4. Warm up properly and address mobility/flexibility issues
Most people rush from one place to another in their busy lives and the gym is no exception. We rush to cut time here or there and skip certain exercises we don’t like in favour of ones we do. But the most common form of neglect these days is in the warm up and cool down phases of the workout. Most people sacrifice an adequate warm up (including mobility work) at the start of their training and neglect the stretching and flexibility work at the end of their workout in the cooldown phase. Over time this starts to show in both acute and chronic injuries surfacing. If you don’t keep your body and joints mobile and moving in full ranges of motion, guess what happens when you approach that full range of motion with load and intensity during your workout? – you break! And what happens to muscles that are constantly shortened and contracted from workout to workout without lengthening them back out at the end? – they break!
Take your time and warm up and cool down! If some part of your body doesn’t feel right, spend extra time on that area before getting into training that day. The more heat you have in your joints and muscles the better they function. If something hurts or feels particularly worked or tight (which is likely most of the muscle groups you have trained), then stretch and release these areas before limping to the car from training.
Watch your diet while you’re injured. If you know you will not be able to work out at the same intensity as prior to the injury (which is often the case), you need to make your daily caloric totals reflect this. It is often common for athletes with high training volume to easily forget this point and get out of shape while injured – their eating habits have kept constant, whilst the physical demands on their body and its energy output have declined. Whether you’re a seasoned pro and train every day or a weekend warrior who is simply cutting back a couple of workouts, keep in mind you will need to reduce your calorie intake to reflect this. Also, consider how your diet can affect your recovery from injury. Ensure you are having enough protein to help your muscles recover and also consider foods that decrease inflammation and aid recovery – Omega 3’s are a great choice – Olympic weightlifters will increase their fish oil dosages to 15-20x one gram capsules per day to manage injuries like tendinitis.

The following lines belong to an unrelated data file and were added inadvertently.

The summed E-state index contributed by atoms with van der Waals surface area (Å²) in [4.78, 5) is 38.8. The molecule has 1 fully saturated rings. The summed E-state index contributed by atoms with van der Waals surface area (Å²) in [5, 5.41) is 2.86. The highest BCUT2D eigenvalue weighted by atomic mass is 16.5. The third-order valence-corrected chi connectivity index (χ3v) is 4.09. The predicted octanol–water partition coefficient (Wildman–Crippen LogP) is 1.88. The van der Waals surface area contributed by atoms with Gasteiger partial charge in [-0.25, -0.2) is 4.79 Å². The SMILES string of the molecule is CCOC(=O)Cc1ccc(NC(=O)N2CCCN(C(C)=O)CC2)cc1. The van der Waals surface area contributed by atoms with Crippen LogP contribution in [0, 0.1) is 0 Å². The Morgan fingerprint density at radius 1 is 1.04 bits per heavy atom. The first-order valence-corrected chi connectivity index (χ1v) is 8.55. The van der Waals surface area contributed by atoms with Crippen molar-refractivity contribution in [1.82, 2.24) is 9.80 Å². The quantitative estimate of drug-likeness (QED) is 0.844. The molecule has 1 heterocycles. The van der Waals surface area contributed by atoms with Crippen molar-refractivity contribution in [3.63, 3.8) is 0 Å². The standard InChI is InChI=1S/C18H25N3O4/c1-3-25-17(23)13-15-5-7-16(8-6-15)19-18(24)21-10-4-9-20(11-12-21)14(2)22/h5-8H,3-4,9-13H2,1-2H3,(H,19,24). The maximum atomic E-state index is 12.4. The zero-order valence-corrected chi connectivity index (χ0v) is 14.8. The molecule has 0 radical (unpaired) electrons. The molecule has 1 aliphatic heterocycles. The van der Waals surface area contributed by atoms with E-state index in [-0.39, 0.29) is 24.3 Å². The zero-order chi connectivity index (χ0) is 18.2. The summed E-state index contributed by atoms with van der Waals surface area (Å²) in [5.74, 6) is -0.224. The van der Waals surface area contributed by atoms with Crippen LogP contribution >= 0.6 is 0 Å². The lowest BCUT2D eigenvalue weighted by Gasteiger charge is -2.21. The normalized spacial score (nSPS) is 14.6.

6. Exercise your brain
Getting discouraged or even a bit depressed is an easy trap to fall into when sustaining an injury. However, the more you decide to address your weaknesses, and work around your injuries the better off you will be. Your self-talk (both positive and negative) will have a huge effect on you, so watch what you say. Your best bet for recovery and improvement after your return can be largely influenced by the things you chose to tell yourself and the actions these consequently produce. If you tell yourself that the injury is temporary and that you will do all you can to speed up your recovery, then you will do all the rehabilitation work and take all the measures required to ensure this is so. If you tell yourself that your fitness goals are now doomed to failure and you might aswell curl up in a ball with ice cream on the couch, then chances are you will get out of shape and derail your goals even further.
Injuries cannot always be avoided, but if they do happen, they don’t have to be major setbacks. Focus on what you can do and put things into perspective. Don’t get down on yourself and resort to bad eating or drinking habits to nullify your feelings. Instead look for other areas you can improve and spend your time actively doing all you can to make the recovery process quicker. Injuries usually are a sign that there are other areas we are not focusing on and that are being neglected – take the opportunity to address these while you can.